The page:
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The sentence is: In her panic she couldn't remember which was Mr Grainger's cabin.

"In her panic" is an adjective that describes the pronoun "she" but what is "which was Mr Grainger's cabin" ? Is it an adverbial that modifies "remember" ?

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  • "Which" is a determiner of the noun phrase. A stripped down sentence with a similar structure is "she remember the cabin". Both "The cabin" and "which was Mr. Grainger's cabin" are noun phrases.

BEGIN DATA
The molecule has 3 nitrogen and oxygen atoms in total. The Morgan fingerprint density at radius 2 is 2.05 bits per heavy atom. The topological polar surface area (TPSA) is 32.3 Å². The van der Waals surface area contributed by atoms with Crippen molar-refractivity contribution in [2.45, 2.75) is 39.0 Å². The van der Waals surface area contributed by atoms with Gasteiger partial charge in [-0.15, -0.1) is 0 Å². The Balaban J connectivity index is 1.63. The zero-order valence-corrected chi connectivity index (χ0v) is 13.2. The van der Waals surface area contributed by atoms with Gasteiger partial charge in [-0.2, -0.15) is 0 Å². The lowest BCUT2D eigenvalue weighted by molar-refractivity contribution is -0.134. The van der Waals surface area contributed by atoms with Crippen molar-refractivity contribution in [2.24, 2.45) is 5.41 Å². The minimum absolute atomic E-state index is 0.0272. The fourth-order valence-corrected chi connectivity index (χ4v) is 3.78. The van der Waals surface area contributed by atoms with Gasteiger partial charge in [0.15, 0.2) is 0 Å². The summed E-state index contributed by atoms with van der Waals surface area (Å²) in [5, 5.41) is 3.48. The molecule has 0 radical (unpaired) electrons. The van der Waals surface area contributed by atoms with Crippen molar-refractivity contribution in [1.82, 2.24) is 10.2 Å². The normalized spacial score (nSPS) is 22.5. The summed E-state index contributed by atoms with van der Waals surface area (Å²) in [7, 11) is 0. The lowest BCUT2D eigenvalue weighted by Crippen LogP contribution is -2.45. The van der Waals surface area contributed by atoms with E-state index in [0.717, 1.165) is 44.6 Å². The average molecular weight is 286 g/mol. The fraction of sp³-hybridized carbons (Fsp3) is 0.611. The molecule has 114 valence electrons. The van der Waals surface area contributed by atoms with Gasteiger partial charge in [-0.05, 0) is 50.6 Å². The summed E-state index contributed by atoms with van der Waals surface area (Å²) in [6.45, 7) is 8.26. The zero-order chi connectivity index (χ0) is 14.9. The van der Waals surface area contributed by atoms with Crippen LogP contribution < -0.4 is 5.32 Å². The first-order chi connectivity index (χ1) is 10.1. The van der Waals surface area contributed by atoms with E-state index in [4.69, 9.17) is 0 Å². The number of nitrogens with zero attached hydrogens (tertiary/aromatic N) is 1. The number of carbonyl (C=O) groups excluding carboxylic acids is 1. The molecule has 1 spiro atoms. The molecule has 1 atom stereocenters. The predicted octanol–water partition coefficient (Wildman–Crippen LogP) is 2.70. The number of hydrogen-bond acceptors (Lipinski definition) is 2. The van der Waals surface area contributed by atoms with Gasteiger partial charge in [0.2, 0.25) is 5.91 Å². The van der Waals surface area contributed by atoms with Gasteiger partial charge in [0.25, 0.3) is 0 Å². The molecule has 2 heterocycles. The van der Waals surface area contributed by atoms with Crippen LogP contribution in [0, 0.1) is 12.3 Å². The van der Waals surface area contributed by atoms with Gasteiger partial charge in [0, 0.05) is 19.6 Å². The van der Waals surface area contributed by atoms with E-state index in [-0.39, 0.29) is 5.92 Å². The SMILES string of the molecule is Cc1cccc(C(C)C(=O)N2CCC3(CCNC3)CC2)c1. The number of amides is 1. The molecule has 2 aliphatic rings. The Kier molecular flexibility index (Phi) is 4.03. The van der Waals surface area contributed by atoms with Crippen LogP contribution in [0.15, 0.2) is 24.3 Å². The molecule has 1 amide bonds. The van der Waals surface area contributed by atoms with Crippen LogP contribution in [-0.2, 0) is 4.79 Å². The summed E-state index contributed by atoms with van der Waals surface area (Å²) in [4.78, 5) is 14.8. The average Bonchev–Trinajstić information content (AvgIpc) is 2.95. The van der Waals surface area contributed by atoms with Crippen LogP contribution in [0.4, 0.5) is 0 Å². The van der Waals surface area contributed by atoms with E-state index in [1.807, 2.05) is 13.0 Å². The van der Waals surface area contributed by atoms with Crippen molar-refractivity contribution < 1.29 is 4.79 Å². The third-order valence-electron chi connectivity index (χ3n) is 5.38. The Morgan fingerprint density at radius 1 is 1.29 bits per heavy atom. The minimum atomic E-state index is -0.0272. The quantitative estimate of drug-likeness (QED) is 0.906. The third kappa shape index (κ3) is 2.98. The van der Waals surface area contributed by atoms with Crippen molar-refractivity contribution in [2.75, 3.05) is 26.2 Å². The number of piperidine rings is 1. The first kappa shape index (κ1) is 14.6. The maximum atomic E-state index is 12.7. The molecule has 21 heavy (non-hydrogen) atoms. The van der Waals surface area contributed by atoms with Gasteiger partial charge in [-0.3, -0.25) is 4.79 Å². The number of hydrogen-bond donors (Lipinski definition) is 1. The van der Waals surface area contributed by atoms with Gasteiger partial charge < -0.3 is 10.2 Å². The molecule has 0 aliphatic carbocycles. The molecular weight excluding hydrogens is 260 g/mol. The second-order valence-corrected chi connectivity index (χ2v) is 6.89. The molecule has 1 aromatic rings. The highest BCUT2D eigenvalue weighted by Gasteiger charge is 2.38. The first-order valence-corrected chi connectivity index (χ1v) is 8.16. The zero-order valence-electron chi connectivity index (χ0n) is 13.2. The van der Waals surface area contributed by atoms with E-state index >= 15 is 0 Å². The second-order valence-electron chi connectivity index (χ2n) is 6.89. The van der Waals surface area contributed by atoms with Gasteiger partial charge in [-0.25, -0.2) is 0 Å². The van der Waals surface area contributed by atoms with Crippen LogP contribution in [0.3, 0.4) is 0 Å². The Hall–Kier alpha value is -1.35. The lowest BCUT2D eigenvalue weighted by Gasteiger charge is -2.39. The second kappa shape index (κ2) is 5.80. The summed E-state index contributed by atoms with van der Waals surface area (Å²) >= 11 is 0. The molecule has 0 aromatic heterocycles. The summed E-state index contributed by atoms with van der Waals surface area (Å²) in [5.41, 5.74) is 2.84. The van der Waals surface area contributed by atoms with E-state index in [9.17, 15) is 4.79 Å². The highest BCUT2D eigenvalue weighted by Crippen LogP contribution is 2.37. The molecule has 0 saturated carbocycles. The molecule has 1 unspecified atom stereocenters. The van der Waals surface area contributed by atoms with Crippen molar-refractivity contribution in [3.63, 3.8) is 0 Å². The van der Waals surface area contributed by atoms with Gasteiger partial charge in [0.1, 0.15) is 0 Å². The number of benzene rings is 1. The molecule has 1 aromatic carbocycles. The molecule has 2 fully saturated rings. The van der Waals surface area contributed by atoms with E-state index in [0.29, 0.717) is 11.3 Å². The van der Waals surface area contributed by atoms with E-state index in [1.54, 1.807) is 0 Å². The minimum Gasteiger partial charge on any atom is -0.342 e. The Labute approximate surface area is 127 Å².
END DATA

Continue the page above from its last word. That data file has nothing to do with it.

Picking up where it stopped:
– Stefan
    Sep 30, 2017 at 21:23

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The clause "which was Mr. Grainger's cabin" is subordinate.  It acts as the direct object of "remember". 

If the clause were not subordinate, it would be interrogative: "Which was Mr. Grainger's cabin?"  As stands, it is a nominative clause, a content clause.  In either case, we can regard "which" as a substantive adjective or a pronoun, acting as the subject of its clause.  "Was" is the verb.  "Mr. Grainger's cabin" is the verb's argument, a predicate nominative subject complement. 

As a subordinate, it does not represent a question.  It represents a fact, something that happens to be the related question's answer. 

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